Gendered Capital: Childhood Socialization and the “Boy Crisis” in Education

Gendered Capital: Childhood Socialization and the “Boy Crisis” in Education This study examined the effect of gender socialization on kindergarten grades using data from the Early Childhood Longitudinal Study- Kindergarten Cohort. The sample consisted of 6,394 children (3,177 girls; 3,217 boys) from across the United States. MANOVA and follow-up tests revealed that both boys and girls tend to participate in gender-typed activities. Girls are more likely to have positive school attitudes and exhibit positive social behavior; boys are more likely to have negative school attitudes. Regression analyses indicated that participation in “female” activities and positive social behavior positively affect grades; participation in “male” activities has no direct effect. Positive attitudes positively affect the grades of girls; negative attitudes negatively affect the grades of boys. Teacher evaluation practices are also considered. http://www.deepdyve.com/assets/images/DeepDyve-Logo-lg.png Sex Roles Springer Journals

Gendered Capital: Childhood Socialization and the “Boy Crisis” in Education

Sex Roles , Volume 65 (4) – Jun 7, 2011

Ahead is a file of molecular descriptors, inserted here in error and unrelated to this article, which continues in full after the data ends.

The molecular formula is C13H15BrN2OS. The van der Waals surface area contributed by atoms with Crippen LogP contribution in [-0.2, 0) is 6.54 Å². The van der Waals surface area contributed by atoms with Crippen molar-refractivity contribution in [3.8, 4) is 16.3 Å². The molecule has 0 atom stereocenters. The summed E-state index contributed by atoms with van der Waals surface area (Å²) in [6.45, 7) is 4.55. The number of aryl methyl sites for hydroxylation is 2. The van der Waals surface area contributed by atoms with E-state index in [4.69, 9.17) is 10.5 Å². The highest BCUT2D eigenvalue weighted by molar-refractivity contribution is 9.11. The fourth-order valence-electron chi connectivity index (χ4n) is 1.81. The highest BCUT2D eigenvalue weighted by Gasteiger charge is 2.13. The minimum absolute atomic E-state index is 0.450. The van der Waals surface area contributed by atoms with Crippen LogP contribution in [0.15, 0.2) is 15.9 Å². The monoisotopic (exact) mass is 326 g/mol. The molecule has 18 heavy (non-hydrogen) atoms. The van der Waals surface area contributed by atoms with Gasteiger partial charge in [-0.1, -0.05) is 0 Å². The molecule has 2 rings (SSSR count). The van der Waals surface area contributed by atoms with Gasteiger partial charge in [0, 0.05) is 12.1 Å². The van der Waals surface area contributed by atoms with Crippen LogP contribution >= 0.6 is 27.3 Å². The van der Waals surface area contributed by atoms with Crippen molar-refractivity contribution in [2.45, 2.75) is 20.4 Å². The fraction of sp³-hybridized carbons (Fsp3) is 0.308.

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Publisher
Springer US
Copyright
Copyright © 2011 by Springer Science+Business Media, LLC
Subject
Psychology; Gender Studies; Sociology, general; Medicine/Public Health, general
ISSN
0360-0025
eISSN
1573-2762
D.O.I.
10.1007/s11199-011-0016-3
Publisher site
See Article on Publisher Site

Abstract

This study examined the effect of gender socialization on kindergarten grades using data from the Early Childhood Longitudinal Study- Kindergarten Cohort. The sample consisted of 6,394 children (3,177 girls; 3,217 boys) from across the United States. MANOVA and follow-up tests revealed that both boys and girls tend to participate in gender-typed activities. Girls are more likely to have positive school attitudes and exhibit positive social behavior; boys are more likely to have negative school attitudes. Regression analyses indicated that participation in “female” activities and positive social behavior positively affect grades; participation in “male” activities has no direct effect. Positive attitudes positively affect the grades of girls; negative attitudes negatively affect the grades of boys. Teacher evaluation practices are also considered.

Journal

Sex RolesSpringer Journals

Published: Jun 7, 2011

References

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